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Board of Trustees Comments on Structure and Culture Task Force Report

After failing to come to a consensus at its February meeting, the Board of Trustees of the Christian Reformed Church agreed last week to send a communication to Synod 2015 (the church’s annual leadership meeting) about the report of the Task Force to Review Structure and Culture. Although the task force reports directly to synod, the board has the right to comment, and now it has.

The task force was appointed in 2011 by synod “to conduct a review of the organization, structure, and leadership within the CRCNA” and bring its recommendations to Synod 2012. The mandate was expanded and extended, with the task force’s final report coming to synod in June 2015.

Most board members expressed concern that the proposed Council of Delegates that would replace the current board would be too large. The proposed council would have 60 members, with an executive committee of 12. The current board has 30 members. There was also concern that the changes in recent years to make the board more binational in its work would be vulnerable with a council that would only be one-quarter Canadian. The current board is half Canadian.

Trustee Mark Charles said, “ I’m concerned that the executive will become the board and the larger body become a mini synod. It will minimize the voice of minorities, and we’ll only hear from those who are more assimilated.”

Trustee Jose Tagle also expressed reservations. “If we have a group double the size, [it] is going to be very difficult and we’ll lose the camaraderie.”

Trustee Jake Kuipers questioned the premise that having a representative from every classis (regional group of churches) instead of the current representation by region is going to bring the work of the denominational ministries closer to the local church. “It hasn’t been proven that one [delegate] from every classis is more effective in relating to the churches than a person from a region,” he said. He expressed concern that decision-making power will become more centralized and said he is not convinced that the church will be better served in the long run.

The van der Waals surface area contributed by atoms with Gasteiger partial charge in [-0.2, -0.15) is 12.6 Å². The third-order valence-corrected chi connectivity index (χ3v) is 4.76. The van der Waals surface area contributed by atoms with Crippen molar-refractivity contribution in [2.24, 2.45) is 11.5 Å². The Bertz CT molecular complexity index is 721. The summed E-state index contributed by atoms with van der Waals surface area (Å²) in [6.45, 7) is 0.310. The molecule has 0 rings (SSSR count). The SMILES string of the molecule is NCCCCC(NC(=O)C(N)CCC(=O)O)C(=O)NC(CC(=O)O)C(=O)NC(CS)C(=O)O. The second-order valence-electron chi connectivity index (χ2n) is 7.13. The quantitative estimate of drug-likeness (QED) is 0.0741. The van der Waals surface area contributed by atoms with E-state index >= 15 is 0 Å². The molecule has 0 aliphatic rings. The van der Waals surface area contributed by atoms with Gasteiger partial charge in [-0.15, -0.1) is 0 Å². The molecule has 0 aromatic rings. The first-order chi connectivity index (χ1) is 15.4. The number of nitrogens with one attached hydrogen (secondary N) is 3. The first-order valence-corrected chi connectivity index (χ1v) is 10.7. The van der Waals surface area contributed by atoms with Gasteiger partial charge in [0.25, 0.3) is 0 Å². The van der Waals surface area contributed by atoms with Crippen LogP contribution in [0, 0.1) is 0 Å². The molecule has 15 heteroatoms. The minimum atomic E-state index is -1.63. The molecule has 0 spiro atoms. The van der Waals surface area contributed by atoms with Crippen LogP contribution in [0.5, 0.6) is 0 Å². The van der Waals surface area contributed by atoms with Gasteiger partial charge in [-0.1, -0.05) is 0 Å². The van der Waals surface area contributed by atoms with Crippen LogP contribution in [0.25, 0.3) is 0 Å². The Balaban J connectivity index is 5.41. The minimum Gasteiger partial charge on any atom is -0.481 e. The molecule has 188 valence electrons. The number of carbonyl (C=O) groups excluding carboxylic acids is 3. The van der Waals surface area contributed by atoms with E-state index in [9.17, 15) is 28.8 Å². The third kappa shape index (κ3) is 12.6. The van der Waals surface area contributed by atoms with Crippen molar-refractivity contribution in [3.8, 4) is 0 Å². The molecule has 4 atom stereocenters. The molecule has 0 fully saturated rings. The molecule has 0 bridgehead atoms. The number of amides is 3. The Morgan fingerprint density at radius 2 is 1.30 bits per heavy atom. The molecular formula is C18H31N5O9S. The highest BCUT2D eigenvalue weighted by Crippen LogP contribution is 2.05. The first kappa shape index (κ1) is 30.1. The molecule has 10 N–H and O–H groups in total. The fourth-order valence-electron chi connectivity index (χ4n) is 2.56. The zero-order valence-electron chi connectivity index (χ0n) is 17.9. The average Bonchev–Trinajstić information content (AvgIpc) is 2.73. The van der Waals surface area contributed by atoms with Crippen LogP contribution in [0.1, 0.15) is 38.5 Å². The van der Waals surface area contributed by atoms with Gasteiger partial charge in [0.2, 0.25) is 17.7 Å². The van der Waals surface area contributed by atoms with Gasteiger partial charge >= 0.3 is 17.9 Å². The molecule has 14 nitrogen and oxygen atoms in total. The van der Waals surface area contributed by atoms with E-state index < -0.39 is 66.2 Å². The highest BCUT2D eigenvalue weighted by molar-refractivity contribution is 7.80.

Trustee Chris Van Spronsen spoke in favor of the proposed council based on his experience on the World Renew board. “We had streamlined committees doing the governance work,” he said. “Our meetings were primarily storytelling, not a deliberative body.”
Trustee Mike Wevers is more in favor of the report than he was earlier. “A lot of the good discussion will happen in those committee meetings. Where there are decisions to be made, that comes to the council of delegates. I’m more in favor of this than I was in February,” he said.

Trustee Scott Greenway was on the task force. “If this is going to work, the 60 [council members] would not be doing what the 30 are doing. How do we elevate the work of the board to the point where this is more policy discussion, visioning, and storytelling, allowing the committees to do their work, and allow the administration to do its work?”

Greenway also cautioned the board: “We’ve discussed and wrestled with this for four years. This plane is about to land on the runway at synod. This is passing through the board, and if we want to make a comment, we can make a comment. But this is not the time to do the work of synod.”

In the end, the board sent a comment commending the task force’s report for careful consideration. It noted that the task force has served synod by guiding the CRC through significant change over the past four years.

The comment noted that the board engaged in significant discussion about the report and that it had “been attentive to” the size of the proposed council, its binationality, the role of an expanded executive, and ensuring minority voices are enhanced in deliberations. It encouraged synod to provide both direction and latitude to the transition committee that would implement the task force’s recommendations if Synod 2015 adopts them.

About the Author

Gayla Postma is news editor for The Banner.

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